Draft Counseling with the Military Selective Service Act: Boards, Rights, Resistance, Conscience, and Politics


The war in Viet Nam was raging furiously in the s and early s, the military draft was active with millions of young men being drafted, enlisting under pressure from the draft, or being channeled into particular civilian occupations that the Federal government thought were acceptable alternatives, and many young people were frustrated, angry, and opposed. Many others were proud of serving in the U.S. military in Viet Nam, but they were not the ones objecting.

We served the ones who were resisting. We were draft counselors, mostly civilians who were not lawyers. Some of us believed in a formula for every person we counseled: everyone should resist in the same powerful way, as a way to bring the war to an end. (We were within walking distance of the so-nicknamed Peace Pentagon, which recently closed, its tenants moving together downtown.) Some of us believed in respecting each counselee’s choices, presenting a wide range of them, both those allowed by law and the illegal, and discussing in depth whatever someone was interested in without requiring precommitment to one path. If it was illegal, we didn’t say to do it, because that itself could be illegal, but we said some people did it, and some of them had publcly spoken or written about it. I was in the latter group, among the counselors who presented options, and very good at it. While conscientious objection tended to be the most complicated kind of case for most counselors, and the most interesting for many counselors, one of my most complicated was a family support case (we won).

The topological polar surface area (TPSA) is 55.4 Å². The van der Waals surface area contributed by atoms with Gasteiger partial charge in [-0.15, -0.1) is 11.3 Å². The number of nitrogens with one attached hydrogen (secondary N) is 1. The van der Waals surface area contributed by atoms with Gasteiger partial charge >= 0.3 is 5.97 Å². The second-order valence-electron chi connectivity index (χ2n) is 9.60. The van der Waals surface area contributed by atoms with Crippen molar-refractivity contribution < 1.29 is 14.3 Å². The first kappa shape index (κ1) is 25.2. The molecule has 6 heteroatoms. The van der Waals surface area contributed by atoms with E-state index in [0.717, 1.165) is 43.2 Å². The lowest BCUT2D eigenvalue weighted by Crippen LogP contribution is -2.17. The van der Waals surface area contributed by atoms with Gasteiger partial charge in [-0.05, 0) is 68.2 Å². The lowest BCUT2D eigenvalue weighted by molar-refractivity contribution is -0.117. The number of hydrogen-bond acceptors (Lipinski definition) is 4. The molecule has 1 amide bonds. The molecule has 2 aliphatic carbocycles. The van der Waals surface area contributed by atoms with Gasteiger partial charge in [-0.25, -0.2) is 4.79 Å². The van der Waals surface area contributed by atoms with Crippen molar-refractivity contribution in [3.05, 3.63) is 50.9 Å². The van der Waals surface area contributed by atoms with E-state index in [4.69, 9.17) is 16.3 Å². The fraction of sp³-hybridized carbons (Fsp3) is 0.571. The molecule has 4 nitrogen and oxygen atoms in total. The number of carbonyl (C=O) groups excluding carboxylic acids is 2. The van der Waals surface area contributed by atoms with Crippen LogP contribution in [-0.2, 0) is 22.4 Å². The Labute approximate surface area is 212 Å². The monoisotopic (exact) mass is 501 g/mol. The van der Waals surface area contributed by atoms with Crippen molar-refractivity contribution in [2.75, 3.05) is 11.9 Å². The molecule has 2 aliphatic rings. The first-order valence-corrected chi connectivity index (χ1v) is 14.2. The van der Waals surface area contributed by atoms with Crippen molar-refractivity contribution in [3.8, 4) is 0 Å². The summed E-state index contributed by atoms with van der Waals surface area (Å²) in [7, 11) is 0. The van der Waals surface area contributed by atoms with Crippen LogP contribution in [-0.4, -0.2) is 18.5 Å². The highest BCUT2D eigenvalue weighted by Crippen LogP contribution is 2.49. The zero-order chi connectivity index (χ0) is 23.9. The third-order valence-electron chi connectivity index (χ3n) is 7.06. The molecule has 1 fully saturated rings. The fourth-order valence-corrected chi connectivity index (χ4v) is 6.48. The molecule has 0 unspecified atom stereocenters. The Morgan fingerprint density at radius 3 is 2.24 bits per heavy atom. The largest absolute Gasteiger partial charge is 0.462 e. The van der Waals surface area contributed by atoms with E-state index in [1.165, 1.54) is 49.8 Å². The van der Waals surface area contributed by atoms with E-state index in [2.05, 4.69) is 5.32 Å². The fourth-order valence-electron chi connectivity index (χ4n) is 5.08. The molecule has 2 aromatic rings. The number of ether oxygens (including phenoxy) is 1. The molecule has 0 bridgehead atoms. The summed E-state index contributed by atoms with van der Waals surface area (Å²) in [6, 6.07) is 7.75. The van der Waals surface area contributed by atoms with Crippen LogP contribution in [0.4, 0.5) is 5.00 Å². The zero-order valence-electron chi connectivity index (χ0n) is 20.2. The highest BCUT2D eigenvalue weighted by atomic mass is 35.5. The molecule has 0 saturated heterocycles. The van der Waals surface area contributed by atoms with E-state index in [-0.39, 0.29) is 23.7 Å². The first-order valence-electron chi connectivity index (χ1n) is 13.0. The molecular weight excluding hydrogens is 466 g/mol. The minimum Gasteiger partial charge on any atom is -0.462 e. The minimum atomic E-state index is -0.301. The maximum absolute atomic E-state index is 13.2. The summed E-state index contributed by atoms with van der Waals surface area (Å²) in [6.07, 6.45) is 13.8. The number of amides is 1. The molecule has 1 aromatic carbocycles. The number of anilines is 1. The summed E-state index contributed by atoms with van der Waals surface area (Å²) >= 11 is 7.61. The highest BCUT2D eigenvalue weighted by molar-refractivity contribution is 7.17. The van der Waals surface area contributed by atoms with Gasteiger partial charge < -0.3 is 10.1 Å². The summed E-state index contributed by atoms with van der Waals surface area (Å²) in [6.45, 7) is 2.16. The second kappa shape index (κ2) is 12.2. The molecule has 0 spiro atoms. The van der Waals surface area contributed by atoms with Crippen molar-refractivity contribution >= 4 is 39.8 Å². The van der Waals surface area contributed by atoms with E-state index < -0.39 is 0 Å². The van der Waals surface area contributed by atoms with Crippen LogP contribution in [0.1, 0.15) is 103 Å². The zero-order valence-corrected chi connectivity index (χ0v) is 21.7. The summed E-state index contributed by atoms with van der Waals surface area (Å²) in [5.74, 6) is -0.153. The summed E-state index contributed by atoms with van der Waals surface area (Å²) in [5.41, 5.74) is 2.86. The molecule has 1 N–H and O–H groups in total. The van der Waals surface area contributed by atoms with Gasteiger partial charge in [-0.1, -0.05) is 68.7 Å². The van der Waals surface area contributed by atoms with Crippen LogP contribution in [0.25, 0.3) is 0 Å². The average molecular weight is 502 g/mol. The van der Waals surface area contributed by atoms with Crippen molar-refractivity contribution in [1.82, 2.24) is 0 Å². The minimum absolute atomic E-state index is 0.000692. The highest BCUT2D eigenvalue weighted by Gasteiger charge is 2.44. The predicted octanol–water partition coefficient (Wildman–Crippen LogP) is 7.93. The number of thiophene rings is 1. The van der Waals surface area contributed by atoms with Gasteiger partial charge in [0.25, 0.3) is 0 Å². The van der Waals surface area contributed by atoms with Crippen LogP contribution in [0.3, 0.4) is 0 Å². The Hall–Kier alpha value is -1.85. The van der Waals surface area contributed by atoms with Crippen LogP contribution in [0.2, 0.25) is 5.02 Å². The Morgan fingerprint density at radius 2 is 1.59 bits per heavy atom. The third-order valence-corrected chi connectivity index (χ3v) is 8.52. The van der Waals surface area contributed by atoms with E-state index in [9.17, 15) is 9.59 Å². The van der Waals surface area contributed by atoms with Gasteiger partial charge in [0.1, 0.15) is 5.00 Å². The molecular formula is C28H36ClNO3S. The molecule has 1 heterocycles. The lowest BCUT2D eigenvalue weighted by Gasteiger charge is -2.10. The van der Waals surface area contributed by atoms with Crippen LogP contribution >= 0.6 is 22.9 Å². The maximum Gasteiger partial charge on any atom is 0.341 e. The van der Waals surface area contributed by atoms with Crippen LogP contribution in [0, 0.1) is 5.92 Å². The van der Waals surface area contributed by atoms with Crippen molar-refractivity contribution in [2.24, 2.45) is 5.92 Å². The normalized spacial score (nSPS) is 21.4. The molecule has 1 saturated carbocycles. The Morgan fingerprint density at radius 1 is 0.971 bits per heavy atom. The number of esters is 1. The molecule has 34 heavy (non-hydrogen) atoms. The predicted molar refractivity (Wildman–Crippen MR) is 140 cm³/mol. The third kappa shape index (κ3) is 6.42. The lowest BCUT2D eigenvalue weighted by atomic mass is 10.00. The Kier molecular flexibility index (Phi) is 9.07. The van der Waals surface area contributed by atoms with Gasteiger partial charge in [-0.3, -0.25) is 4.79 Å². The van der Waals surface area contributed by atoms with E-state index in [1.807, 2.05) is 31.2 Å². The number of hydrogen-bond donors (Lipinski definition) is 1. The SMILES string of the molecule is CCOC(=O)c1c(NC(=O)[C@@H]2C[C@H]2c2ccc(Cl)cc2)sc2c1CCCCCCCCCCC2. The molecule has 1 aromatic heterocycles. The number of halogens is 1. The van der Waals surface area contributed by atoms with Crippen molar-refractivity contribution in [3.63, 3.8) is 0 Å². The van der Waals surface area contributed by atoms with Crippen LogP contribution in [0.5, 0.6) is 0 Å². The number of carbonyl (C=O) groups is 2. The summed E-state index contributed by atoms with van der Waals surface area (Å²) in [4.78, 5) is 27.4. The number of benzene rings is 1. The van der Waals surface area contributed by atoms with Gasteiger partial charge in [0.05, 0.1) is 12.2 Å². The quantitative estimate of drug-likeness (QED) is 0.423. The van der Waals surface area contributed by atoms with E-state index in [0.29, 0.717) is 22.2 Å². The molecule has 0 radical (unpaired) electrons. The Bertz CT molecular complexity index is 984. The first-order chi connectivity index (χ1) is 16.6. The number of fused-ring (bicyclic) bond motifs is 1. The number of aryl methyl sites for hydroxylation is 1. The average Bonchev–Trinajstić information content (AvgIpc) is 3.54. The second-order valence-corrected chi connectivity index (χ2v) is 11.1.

We often knew the regulations, statute, court decisions, and official literature better than the Selective Service System did and better than most attorneys did. One nonlawyer even represented the New York Civil Liberties Union arguing cases in Federal court, Ed Oppenheimer, on their staff. We circulated various newsletters with the technical information and subscribed to a professional-grade loose-leaf law reporter. And our services were free. Some folks donated funds; some didn’t; we went tabling on Saturdays with peace buttons and to accept donations; and when the draft was winding down, people kept coming in for counseling as often as before but were less likely to help pay our rent, until we closed.

A few of us stayed aware of the issue. When registration was started again, we opened up new places, young people with concerns joined, and we trained counselors and published a manual and some other literature, but registration stayed just that and inductions and draft board activity did not resume, so demand for our services wound down again. I see on the Internet that one person is still counseling, apparently to boost a major church’s membership recruitment.